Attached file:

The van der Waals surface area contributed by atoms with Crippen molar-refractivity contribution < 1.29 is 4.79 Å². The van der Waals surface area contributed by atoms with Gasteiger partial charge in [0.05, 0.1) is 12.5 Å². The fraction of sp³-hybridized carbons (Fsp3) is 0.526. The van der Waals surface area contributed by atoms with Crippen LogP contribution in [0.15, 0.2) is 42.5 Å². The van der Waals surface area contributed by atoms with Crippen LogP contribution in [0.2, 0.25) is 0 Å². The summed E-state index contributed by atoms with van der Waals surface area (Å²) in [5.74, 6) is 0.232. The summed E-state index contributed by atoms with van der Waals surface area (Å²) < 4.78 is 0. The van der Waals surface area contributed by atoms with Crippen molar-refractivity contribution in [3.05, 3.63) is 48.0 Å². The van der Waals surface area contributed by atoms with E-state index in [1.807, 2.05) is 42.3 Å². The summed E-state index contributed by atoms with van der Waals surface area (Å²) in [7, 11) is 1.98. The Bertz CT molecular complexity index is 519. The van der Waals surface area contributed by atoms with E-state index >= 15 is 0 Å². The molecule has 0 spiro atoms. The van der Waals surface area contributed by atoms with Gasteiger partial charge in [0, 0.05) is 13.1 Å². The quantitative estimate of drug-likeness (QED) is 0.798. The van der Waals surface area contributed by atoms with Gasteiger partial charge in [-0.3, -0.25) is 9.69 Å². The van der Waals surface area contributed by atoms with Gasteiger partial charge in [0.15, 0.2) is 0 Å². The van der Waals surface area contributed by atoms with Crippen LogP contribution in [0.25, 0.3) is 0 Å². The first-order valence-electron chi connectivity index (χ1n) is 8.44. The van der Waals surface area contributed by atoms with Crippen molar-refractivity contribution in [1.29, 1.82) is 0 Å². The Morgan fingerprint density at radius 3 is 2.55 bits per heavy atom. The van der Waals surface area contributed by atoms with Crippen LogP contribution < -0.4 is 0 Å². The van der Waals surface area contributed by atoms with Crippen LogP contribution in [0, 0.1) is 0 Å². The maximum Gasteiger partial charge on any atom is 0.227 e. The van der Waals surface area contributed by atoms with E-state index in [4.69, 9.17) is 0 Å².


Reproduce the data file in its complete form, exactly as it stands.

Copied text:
The van der Waals surface area contributed by atoms with Crippen molar-refractivity contribution < 1.29 is 4.79 Å². The van der Waals surface area contributed by atoms with Gasteiger partial charge in [0.05, 0.1) is 12.5 Å². The fraction of sp³-hybridized carbons (Fsp3) is 0.526. The van der Waals surface area contributed by atoms with Crippen LogP contribution in [0.15, 0.2) is 42.5 Å². The van der Waals surface area contributed by atoms with Crippen LogP contribution in [0.2, 0.25) is 0 Å². The summed E-state index contributed by atoms with van der Waals surface area (Å²) in [5.74, 6) is 0.232. The summed E-state index contributed by atoms with van der Waals surface area (Å²) < 4.78 is 0. The van der Waals surface area contributed by atoms with Crippen molar-refractivity contribution in [3.05, 3.63) is 48.0 Å². The van der Waals surface area contributed by atoms with E-state index in [1.807, 2.05) is 42.3 Å². The summed E-state index contributed by atoms with van der Waals surface area (Å²) in [7, 11) is 1.98. The Bertz CT molecular complexity index is 519. The van der Waals surface area contributed by atoms with E-state index >= 15 is 0 Å². The molecule has 0 spiro atoms. The van der Waals surface area contributed by atoms with Gasteiger partial charge in [0, 0.05) is 13.1 Å². The quantitative estimate of drug-likeness (QED) is 0.798. The van der Waals surface area contributed by atoms with Gasteiger partial charge in [-0.3, -0.25) is 9.69 Å². The van der Waals surface area contributed by atoms with Gasteiger partial charge in [0.15, 0.2) is 0 Å². The van der Waals surface area contributed by atoms with Crippen LogP contribution in [0.25, 0.3) is 0 Å². The first-order valence-electron chi connectivity index (χ1n) is 8.44. The van der Waals surface area contributed by atoms with Crippen molar-refractivity contribution in [1.29, 1.82) is 0 Å². The Morgan fingerprint density at radius 3 is 2.55 bits per heavy atom. The van der Waals surface area contributed by atoms with Crippen LogP contribution < -0.4 is 0 Å². The van der Waals surface area contributed by atoms with Crippen LogP contribution in [0, 0.1) is 0 Å². The maximum Gasteiger partial charge on any atom is 0.227 e. The van der Waals surface area contributed by atoms with E-state index in [4.69, 9.17) is 0 Å².